My current favorite is World War Z.  And I don't care what anyone else has to say about it (booyah).  The reason it is such a great horror flick is because it is not actually a horror flick.  It's a socio-political statement about the inevitability of descent into madness, mayhem, and badness if humanity continues along the exceptionally self-centered and ignorant path on which it has currently set itself.  Of course we are going to overdevelop ourselves into disease and disaster.  


And that is key with all of these brilliant films.  The fear that we know what's coming and cannot stop it no matter how hard we try or what we do.  Whatever 'it' is, it is a force beyond our comprehension and willpower to understand and avoid.

Questions? Comments? Concerns?

Do tell!

Friday, October 18, 2013

Blood Moon

What I love about the cycles of nature is that they make so much sense traditionally, socially and historically.

Tonight is the Blood Moon- the full moon normally associated with the month October.  For some reason (read because they don't do their homework and won't think outside the box) most people think this full moon is called Blood Moon because it is October's moon.  (October playing host to such a delightful holiday as Halloween- it makes 'pop' sense... I guess.)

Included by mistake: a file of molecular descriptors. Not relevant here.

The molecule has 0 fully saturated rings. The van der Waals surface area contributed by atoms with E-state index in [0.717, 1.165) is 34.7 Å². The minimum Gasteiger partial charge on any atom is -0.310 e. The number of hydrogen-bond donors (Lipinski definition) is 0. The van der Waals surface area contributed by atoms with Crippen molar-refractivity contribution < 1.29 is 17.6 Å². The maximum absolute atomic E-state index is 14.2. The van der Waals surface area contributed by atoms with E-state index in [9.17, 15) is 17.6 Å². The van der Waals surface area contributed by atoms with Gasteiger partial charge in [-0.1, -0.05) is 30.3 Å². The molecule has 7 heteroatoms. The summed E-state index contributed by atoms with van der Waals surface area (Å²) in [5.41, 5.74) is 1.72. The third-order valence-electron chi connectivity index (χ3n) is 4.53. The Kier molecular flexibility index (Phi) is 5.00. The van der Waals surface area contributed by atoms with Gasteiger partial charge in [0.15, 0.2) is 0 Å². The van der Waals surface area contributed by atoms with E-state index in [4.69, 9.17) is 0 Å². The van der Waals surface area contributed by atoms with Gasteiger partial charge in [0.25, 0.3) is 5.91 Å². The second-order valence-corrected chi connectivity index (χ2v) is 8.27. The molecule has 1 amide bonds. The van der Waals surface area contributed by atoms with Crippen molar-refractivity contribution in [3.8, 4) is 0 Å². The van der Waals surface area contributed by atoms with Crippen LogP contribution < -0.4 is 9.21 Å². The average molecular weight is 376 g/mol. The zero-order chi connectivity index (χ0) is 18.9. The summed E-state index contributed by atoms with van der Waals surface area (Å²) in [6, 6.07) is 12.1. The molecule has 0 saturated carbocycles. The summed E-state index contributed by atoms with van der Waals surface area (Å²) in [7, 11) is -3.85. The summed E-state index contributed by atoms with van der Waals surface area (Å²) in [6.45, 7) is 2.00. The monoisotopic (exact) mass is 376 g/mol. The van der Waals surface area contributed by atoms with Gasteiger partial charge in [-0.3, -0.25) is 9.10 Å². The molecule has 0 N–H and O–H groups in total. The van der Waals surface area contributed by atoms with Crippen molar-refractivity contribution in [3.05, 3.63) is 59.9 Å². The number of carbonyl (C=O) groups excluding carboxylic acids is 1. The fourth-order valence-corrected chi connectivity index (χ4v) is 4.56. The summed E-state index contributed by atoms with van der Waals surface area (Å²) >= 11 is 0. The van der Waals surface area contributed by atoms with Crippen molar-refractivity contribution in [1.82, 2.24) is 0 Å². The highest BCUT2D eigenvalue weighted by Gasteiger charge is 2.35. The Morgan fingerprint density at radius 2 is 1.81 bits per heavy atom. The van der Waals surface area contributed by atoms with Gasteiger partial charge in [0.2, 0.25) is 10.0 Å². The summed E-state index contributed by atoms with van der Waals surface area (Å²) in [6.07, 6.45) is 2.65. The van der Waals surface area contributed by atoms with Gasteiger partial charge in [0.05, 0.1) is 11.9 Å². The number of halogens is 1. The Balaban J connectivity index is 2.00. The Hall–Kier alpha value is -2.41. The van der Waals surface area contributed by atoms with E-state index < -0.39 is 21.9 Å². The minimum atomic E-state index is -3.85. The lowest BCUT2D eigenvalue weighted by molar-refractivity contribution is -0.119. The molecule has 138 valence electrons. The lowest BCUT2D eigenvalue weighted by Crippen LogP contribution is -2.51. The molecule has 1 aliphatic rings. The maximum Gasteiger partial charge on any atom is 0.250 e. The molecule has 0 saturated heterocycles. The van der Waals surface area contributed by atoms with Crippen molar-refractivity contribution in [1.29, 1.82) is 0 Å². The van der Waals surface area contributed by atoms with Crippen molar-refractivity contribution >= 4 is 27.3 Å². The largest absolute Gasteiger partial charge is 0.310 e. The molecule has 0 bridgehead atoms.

But that is not exactly how it works.  At least not for us witchy-folk... Here is where the sensical traditional-ness comes in.  Blood Moon is called such because this is the time of year when (sorry to keep using the word) traditionally villages, towns, families, etc., began to slaughter their fattened animals for the winter meats; and to preserve meat you must first end the life of the creature.  And so blood flows.  And so this full moon becomes the Blood Moon.

It has so much to do with nature, with survival, with keeping life and light abounding during dark times.

It is a beautiful understanding.

To all, a Happy Blood Moon tonight.

Wednesday, October 9, 2013

The Switch- or- Self Control vs. Life

There is a switch in my brain- one that is equally as important as it is devastating.  And there is literally no way of predicting when it will happen- when the switch in my brain will flip and I will suddenly (while listening to my newly rescued shelter dog yip and sigh in his dreamy sleep) and with such relief think-

Wait.  I deserve to be here. I deserve to be loved- and to love myself.  

Last night was that moment, that heartbeat.  The bottom of my weird brain fell out and reality hit hard.  Self control, I thought at one o'clock in the morning, is a great thing.  Until you use it to kill yourself tortuously and slowly by starving yourself merrily.

And that is when the screaming in my head began...


Not really.... nope, can't say that I do anymore.

And so the still torturously slow march to reclaim myself as a person, one with wit and vim and vigor, one with humor and love, begins.

Until next time...